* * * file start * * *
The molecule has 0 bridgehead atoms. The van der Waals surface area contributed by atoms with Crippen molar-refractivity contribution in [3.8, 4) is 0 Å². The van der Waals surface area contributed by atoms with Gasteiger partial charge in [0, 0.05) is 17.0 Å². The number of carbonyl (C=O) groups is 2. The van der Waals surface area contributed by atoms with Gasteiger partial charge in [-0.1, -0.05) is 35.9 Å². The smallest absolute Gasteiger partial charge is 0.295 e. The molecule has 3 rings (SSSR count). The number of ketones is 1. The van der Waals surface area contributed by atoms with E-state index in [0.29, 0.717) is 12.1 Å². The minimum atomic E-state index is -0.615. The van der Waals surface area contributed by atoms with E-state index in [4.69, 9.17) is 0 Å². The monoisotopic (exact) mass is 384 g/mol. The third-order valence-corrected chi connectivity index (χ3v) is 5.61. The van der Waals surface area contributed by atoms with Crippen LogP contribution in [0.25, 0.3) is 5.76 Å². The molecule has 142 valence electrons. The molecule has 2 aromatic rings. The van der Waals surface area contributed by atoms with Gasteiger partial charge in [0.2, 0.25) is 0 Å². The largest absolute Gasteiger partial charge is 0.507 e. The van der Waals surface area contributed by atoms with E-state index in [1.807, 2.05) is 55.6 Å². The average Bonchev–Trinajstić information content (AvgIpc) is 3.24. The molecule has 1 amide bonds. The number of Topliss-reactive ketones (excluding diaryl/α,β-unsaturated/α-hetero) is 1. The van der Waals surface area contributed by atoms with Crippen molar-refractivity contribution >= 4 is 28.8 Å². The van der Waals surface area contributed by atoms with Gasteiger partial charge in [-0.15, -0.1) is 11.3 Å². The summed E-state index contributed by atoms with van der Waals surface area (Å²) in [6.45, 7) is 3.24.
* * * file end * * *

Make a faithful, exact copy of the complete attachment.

The molecule has 0 bridgehead atoms. The van der Waals surface area contributed by atoms with Crippen molar-refractivity contribution in [3.8, 4) is 0 Å². The van der Waals surface area contributed by atoms with Gasteiger partial charge in [0, 0.05) is 17.0 Å². The number of carbonyl (C=O) groups is 2. The van der Waals surface area contributed by atoms with Gasteiger partial charge in [-0.1, -0.05) is 35.9 Å². The smallest absolute Gasteiger partial charge is 0.295 e. The molecule has 3 rings (SSSR count). The number of ketones is 1. The van der Waals surface area contributed by atoms with E-state index in [0.29, 0.717) is 12.1 Å². The minimum atomic E-state index is -0.615. The van der Waals surface area contributed by atoms with E-state index in [4.69, 9.17) is 0 Å². The monoisotopic (exact) mass is 384 g/mol. The third-order valence-corrected chi connectivity index (χ3v) is 5.61. The van der Waals surface area contributed by atoms with Crippen LogP contribution in [0.25, 0.3) is 5.76 Å². The molecule has 142 valence electrons. The molecule has 2 aromatic rings. The van der Waals surface area contributed by atoms with Gasteiger partial charge in [0.2, 0.25) is 0 Å². The largest absolute Gasteiger partial charge is 0.507 e. The van der Waals surface area contributed by atoms with E-state index in [1.807, 2.05) is 55.6 Å². The average Bonchev–Trinajstić information content (AvgIpc) is 3.24. The molecule has 1 amide bonds. The number of Topliss-reactive ketones (excluding diaryl/α,β-unsaturated/α-hetero) is 1. The van der Waals surface area contributed by atoms with Crippen molar-refractivity contribution >= 4 is 28.8 Å². The van der Waals surface area contributed by atoms with Gasteiger partial charge in [-0.15, -0.1) is 11.3 Å². The summed E-state index contributed by atoms with van der Waals surface area (Å²) in [6.45, 7) is 3.24.